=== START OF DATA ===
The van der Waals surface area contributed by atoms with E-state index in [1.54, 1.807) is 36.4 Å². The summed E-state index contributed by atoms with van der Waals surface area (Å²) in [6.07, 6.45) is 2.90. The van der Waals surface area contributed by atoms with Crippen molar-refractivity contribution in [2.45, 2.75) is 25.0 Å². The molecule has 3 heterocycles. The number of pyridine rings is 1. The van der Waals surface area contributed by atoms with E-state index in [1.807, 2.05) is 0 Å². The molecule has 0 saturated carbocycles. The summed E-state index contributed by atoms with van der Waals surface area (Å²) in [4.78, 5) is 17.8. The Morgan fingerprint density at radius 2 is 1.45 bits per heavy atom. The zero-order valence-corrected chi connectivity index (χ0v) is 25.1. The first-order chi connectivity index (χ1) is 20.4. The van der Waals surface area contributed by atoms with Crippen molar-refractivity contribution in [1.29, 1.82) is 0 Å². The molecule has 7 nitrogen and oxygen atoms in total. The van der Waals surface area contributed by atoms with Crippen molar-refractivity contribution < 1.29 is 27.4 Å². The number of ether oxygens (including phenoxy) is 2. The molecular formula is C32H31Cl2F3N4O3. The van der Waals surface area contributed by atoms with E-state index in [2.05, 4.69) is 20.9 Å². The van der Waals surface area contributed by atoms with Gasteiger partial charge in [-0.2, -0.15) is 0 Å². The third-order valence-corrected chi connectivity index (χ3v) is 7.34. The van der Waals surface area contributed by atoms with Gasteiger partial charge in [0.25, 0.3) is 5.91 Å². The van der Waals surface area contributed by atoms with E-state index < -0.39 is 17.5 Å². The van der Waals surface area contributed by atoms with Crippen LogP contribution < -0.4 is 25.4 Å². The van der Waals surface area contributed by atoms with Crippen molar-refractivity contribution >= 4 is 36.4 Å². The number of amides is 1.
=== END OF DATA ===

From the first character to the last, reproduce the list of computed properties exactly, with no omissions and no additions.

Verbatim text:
The van der Waals surface area contributed by atoms with E-state index in [1.54, 1.807) is 36.4 Å². The summed E-state index contributed by atoms with van der Waals surface area (Å²) in [6.07, 6.45) is 2.90. The van der Waals surface area contributed by atoms with Crippen molar-refractivity contribution in [2.45, 2.75) is 25.0 Å². The molecule has 3 heterocycles. The number of pyridine rings is 1. The van der Waals surface area contributed by atoms with E-state index in [1.807, 2.05) is 0 Å². The molecule has 0 saturated carbocycles. The summed E-state index contributed by atoms with van der Waals surface area (Å²) in [4.78, 5) is 17.8. The Morgan fingerprint density at radius 2 is 1.45 bits per heavy atom. The zero-order valence-corrected chi connectivity index (χ0v) is 25.1. The first-order chi connectivity index (χ1) is 20.4. The van der Waals surface area contributed by atoms with Crippen molar-refractivity contribution in [1.29, 1.82) is 0 Å². The molecule has 7 nitrogen and oxygen atoms in total. The van der Waals surface area contributed by atoms with Crippen molar-refractivity contribution < 1.29 is 27.4 Å². The number of ether oxygens (including phenoxy) is 2. The molecular formula is C32H31Cl2F3N4O3. The van der Waals surface area contributed by atoms with E-state index in [2.05, 4.69) is 20.9 Å². The van der Waals surface area contributed by atoms with Gasteiger partial charge in [-0.2, -0.15) is 0 Å². The third-order valence-corrected chi connectivity index (χ3v) is 7.34. The van der Waals surface area contributed by atoms with Gasteiger partial charge in [0.25, 0.3) is 5.91 Å². The van der Waals surface area contributed by atoms with E-state index < -0.39 is 17.5 Å². The van der Waals surface area contributed by atoms with Crippen LogP contribution < -0.4 is 25.4 Å². The van der Waals surface area contributed by atoms with Crippen molar-refractivity contribution >= 4 is 36.4 Å². The number of amides is 1.